The building was erected in 1896 without electricity, central heating or plumbing. The neighborhood wasn’t electrified until 1948.

“Oh, Miss Leonards was a nice lady,” Leistico said of his first teacher. “Young lady, though we didn’t know it then, of course.”

The teacher had every subject to teach and every grade from first to eighth. When it was time for a lesson, Leistico and the handful of kids in his grade would troop up front. The first row was composed of chairs with no desks. When their lesson ended, they would return to their seats and another grade would gravitate forward.

One day a year, on Field Day, Leistico and his fellow students would tramp down to the pond and trek through the woods. For years, Leistico, his older brother Orville and his parents lived across the street from the schoolhouse. It was his job, when he was a student, to get up early and help his father and brother heat the school’s coal-burning stove.

One day a year, on Field Day, Leistico and his fellow students would tramp down to the pond and trek through the woods.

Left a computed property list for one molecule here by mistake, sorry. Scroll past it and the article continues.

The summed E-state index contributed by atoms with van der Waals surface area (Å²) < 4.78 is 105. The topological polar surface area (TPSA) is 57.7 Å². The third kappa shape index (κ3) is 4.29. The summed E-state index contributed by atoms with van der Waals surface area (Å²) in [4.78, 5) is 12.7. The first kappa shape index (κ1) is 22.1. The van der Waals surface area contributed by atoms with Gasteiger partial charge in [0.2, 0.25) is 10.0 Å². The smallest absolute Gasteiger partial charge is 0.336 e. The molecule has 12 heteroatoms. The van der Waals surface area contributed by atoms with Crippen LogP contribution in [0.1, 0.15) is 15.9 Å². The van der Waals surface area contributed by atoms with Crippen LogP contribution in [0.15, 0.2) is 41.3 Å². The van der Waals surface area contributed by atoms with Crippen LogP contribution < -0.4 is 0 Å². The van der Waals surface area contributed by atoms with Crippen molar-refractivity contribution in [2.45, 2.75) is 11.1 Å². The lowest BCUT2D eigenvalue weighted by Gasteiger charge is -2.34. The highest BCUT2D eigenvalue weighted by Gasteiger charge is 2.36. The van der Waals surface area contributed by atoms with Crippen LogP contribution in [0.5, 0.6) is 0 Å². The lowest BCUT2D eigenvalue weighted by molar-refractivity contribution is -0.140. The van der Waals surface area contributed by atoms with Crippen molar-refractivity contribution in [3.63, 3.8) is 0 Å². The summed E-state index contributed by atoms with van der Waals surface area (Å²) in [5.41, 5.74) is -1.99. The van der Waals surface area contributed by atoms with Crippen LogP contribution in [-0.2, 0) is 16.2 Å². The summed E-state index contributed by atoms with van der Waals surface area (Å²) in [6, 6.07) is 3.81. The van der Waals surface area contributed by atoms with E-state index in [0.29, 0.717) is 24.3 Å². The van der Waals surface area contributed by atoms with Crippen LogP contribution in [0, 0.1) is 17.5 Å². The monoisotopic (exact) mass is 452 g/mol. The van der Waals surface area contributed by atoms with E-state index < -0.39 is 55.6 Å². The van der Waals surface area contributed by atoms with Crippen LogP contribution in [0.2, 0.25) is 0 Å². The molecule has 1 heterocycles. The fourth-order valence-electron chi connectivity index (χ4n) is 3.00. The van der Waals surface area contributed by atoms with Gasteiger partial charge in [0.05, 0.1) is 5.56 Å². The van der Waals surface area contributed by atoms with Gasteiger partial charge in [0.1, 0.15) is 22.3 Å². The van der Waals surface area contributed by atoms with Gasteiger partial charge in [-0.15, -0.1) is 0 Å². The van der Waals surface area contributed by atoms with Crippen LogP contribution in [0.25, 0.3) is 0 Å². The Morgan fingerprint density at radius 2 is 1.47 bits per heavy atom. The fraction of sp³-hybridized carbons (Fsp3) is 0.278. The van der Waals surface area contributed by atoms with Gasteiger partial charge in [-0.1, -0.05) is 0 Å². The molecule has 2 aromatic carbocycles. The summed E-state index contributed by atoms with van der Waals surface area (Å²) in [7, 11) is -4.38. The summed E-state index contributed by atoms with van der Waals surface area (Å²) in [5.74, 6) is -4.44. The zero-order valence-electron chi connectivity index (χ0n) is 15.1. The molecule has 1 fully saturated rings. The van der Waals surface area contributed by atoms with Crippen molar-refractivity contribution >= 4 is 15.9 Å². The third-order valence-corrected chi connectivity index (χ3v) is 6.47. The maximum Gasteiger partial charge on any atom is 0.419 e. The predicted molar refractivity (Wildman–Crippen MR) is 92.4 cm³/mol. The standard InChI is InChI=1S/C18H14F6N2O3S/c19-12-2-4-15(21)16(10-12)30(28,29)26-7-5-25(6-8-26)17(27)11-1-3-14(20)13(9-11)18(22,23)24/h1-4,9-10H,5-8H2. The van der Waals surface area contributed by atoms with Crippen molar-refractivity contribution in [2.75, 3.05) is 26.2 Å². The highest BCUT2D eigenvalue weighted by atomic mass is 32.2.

For years, Leistico, his older brother Orville and his parents lived across the street from the schoolhouse. It was his job, when he was a student, to get up early and help his father and brother heat the school’s coal-burning stove.

“The whole front of the classroom was blackboards. We had roll-down maps and a globe,” he said.

During recess, the classmates played anti-anti-over, tossing a ball over the roof to see how fast someone could run and catch it. They played fox and goose. In winter, they skated on the pond.